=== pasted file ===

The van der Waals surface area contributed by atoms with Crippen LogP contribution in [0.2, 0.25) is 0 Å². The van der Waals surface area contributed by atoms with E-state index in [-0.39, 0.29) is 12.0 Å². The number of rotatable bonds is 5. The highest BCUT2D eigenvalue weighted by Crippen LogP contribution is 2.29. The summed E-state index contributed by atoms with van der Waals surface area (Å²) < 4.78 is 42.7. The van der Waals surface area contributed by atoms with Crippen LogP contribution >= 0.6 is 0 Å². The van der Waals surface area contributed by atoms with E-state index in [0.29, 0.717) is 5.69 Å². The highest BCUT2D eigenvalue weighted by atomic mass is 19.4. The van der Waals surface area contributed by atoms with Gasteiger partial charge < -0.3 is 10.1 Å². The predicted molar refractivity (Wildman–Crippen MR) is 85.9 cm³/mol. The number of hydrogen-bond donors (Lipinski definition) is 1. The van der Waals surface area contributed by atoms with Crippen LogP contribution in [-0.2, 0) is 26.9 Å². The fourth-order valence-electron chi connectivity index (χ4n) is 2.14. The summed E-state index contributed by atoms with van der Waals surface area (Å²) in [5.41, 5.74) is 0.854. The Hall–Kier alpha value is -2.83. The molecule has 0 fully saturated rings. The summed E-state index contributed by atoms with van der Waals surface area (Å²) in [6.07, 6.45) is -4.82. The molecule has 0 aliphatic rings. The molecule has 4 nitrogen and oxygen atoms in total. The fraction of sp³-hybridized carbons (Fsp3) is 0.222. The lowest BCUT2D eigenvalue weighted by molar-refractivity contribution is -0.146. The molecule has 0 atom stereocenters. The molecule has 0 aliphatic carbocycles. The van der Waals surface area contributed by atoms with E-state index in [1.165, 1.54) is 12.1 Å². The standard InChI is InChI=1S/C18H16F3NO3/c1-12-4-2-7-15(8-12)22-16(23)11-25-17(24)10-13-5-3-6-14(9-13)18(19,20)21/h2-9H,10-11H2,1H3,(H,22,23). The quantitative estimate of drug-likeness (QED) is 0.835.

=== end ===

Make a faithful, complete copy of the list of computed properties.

The van der Waals surface area contributed by atoms with Crippen LogP contribution in [0.2, 0.25) is 0 Å². The van der Waals surface area contributed by atoms with E-state index in [-0.39, 0.29) is 12.0 Å². The number of rotatable bonds is 5. The highest BCUT2D eigenvalue weighted by Crippen LogP contribution is 2.29. The summed E-state index contributed by atoms with van der Waals surface area (Å²) < 4.78 is 42.7. The van der Waals surface area contributed by atoms with Crippen LogP contribution >= 0.6 is 0 Å². The van der Waals surface area contributed by atoms with E-state index in [0.29, 0.717) is 5.69 Å². The highest BCUT2D eigenvalue weighted by atomic mass is 19.4. The van der Waals surface area contributed by atoms with Gasteiger partial charge < -0.3 is 10.1 Å². The predicted molar refractivity (Wildman–Crippen MR) is 85.9 cm³/mol. The number of hydrogen-bond donors (Lipinski definition) is 1. The van der Waals surface area contributed by atoms with Crippen LogP contribution in [-0.2, 0) is 26.9 Å². The fourth-order valence-electron chi connectivity index (χ4n) is 2.14. The summed E-state index contributed by atoms with van der Waals surface area (Å²) in [5.41, 5.74) is 0.854. The Hall–Kier alpha value is -2.83. The molecule has 0 fully saturated rings. The summed E-state index contributed by atoms with van der Waals surface area (Å²) in [6.07, 6.45) is -4.82. The molecule has 0 aliphatic rings. The molecule has 4 nitrogen and oxygen atoms in total. The fraction of sp³-hybridized carbons (Fsp3) is 0.222. The lowest BCUT2D eigenvalue weighted by molar-refractivity contribution is -0.146. The molecule has 0 atom stereocenters. The molecule has 0 aliphatic carbocycles. The van der Waals surface area contributed by atoms with E-state index in [1.165, 1.54) is 12.1 Å². The standard InChI is InChI=1S/C18H16F3NO3/c1-12-4-2-7-15(8-12)22-16(23)11-25-17(24)10-13-5-3-6-14(9-13)18(19,20)21/h2-9H,10-11H2,1H3,(H,22,23). The quantitative estimate of drug-likeness (QED) is 0.835.